Dealing with the ups and downs of high school, family life, and the general anxiety that comes along with entering adulthood has never been easy. But, during these unprecedented times, from a global pandemic to national protests around racial injustice and police brutality, being a young person is even more challenging. Along with coronavirus comes a whole other kind of crisis that isn’t being discussed: mental health.
As of 2018, approximately 1 in 5 teenagers suffered from a mental health disorder. This is without all of the pressures that 2020 has brought with it. The current state of increased tensions and anxiety stems from trying to keep in touch with friends from school, emotionally coping with the reality that life may not return to normal for a while, and the anti-racism movement being at the forefront of the media cycle, just to name a few of the issues that teens are trying to deal with, all while trying to stay safe. With this being said, teenagers understandably are at a higher risk for mental health disorders during the COVID-19 pandemic. This problem is only amplified in New York as New York City has been an epicenter of the pandemic.
Along with the increased tension, there is a decreased accessibility to mental health services. For example, as a college student myself, I had access to 24/7 counseling and psychological services that I could use as much as I liked when I was still on campus. Many students rely on the services provided by their schools to get the support that they need, but with the sudden end to the last school year – and the uncertainty surrounding the upcoming school year – it is difficult for many of these students to continue to get access to the mental health services that they need. Since being sent home, the demand for these services has increased, but the supply of support has not.
Even if students are able to continue or receive support from home, it is different. For example, talk therapy is a very common mental health service that many students use. If you are able to have a Zoom appointment with your therapist for example, that is better than nothing, but it still presents its own set of challenges. For one, it is very likely that privacy will be compromised, especially for children living with their families. It is so hard to benefit from talking freely when a child is constantly worried that their parent or family member could enter their safe space at any time and hear what they are discussing. Along these lines of spending more time in the house, children with difficult home lives and strained relationships with their relatives may be suffering more. Additionally, many students don’t have access to adequate technology which will greatly limit their options for what kind of remote mental health services they are able to receive.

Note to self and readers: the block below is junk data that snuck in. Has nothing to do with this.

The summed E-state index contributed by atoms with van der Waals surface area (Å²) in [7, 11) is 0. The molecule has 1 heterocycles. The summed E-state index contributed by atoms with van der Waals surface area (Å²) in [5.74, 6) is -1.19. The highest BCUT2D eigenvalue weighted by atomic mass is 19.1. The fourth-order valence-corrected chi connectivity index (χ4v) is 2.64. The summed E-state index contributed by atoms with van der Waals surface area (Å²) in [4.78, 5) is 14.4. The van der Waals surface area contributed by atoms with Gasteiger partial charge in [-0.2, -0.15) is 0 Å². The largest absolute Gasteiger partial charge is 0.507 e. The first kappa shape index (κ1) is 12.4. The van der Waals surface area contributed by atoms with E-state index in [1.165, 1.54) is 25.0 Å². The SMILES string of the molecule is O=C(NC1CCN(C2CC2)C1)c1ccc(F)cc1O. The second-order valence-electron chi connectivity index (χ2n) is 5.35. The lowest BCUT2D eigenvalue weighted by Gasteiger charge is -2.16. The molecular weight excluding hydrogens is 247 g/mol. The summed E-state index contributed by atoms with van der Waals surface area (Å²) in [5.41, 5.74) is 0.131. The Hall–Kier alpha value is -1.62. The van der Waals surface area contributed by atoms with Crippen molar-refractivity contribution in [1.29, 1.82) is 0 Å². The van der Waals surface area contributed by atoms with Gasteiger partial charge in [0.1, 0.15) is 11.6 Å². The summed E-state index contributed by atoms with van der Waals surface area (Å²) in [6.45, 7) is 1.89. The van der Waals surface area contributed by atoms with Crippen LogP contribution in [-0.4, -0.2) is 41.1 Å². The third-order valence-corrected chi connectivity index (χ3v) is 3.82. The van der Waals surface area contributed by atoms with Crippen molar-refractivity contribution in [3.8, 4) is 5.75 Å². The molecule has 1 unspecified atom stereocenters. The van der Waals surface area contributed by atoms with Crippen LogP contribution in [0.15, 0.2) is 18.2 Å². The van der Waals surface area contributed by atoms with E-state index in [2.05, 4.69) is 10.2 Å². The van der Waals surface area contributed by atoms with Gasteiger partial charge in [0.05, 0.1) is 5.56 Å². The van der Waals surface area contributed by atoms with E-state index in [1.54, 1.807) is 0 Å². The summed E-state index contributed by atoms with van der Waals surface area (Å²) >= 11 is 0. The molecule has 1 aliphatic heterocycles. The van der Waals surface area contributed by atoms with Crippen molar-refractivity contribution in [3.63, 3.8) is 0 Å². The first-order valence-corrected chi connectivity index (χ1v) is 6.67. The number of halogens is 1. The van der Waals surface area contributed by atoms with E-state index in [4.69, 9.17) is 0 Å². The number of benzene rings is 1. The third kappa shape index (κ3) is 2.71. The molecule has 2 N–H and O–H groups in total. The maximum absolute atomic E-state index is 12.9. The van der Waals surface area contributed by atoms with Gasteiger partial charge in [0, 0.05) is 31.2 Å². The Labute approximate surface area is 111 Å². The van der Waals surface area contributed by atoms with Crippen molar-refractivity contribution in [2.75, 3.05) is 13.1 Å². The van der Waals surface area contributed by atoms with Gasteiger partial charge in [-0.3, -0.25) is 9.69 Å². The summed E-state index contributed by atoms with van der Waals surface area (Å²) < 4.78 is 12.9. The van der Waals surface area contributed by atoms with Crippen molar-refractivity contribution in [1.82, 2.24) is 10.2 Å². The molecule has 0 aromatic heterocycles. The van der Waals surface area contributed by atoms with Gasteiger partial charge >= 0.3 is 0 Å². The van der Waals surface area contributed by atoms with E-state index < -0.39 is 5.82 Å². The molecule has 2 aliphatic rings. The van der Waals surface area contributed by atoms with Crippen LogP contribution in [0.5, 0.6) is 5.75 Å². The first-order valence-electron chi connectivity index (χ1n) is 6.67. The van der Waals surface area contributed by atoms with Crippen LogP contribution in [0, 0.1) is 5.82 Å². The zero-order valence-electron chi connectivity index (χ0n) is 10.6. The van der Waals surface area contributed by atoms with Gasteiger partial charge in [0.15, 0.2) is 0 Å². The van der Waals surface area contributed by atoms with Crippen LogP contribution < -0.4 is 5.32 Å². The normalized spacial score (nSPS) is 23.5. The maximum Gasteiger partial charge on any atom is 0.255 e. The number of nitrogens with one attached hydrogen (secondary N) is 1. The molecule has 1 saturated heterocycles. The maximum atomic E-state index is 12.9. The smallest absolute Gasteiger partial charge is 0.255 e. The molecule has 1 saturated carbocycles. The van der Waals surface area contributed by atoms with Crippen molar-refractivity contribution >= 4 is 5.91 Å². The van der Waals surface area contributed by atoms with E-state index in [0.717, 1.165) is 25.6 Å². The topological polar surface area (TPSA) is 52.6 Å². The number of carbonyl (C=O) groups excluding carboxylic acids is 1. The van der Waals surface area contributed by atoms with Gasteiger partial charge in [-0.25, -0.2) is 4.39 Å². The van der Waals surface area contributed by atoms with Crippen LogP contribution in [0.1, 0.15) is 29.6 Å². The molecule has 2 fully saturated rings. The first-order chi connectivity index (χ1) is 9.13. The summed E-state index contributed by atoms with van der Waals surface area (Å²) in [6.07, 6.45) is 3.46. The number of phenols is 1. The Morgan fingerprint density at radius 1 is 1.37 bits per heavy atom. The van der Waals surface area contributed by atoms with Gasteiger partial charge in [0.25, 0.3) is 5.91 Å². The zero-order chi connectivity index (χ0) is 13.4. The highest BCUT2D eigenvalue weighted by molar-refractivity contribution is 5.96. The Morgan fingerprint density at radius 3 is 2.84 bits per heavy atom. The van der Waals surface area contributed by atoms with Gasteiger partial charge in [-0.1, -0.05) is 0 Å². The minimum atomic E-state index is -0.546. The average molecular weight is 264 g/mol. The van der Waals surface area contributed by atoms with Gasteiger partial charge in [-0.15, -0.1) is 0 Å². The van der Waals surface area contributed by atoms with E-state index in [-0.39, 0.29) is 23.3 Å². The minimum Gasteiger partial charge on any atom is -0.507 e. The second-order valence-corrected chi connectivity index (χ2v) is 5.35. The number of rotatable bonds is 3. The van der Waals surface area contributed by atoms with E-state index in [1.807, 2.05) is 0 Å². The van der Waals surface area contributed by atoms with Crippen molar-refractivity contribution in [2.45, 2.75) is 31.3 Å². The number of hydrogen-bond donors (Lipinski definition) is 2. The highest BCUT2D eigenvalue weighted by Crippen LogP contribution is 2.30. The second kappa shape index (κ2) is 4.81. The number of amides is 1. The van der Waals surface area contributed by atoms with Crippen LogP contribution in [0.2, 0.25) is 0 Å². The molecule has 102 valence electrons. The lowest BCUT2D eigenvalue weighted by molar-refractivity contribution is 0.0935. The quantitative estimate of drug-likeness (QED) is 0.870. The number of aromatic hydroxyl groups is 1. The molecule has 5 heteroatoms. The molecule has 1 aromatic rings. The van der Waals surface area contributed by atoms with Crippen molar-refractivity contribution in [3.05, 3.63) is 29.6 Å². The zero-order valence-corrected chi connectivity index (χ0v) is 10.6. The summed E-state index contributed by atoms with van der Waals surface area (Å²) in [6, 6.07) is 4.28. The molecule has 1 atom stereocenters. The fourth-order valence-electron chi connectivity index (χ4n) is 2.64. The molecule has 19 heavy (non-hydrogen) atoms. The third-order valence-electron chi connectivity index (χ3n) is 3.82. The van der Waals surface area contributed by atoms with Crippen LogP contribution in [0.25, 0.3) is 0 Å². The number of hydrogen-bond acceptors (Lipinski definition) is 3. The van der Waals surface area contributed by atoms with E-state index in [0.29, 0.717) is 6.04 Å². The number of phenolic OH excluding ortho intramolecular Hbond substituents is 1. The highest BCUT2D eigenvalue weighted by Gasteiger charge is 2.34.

Overall, students are at a higher risk for mental health issues with fewer solutions available, for a variety of reasons, with privacy and technology challenges just being a couple. Parents and families should be aware of this and work with children and youth to figure out ways to be helpful and supportive of their mental health, especially during this time. A couple of ways that this can be done is by talking gently with your children about the pandemic to understand what they know, discussing what young children can do to be actively anti-racist, and being sure to take media breaks and time to relax. With the upcoming school year fast approaching, it is essential that we prioritize the mental health needs of New York’s children and youth now more than ever. We must increase resources and accessibility and raise awareness about this critical issue.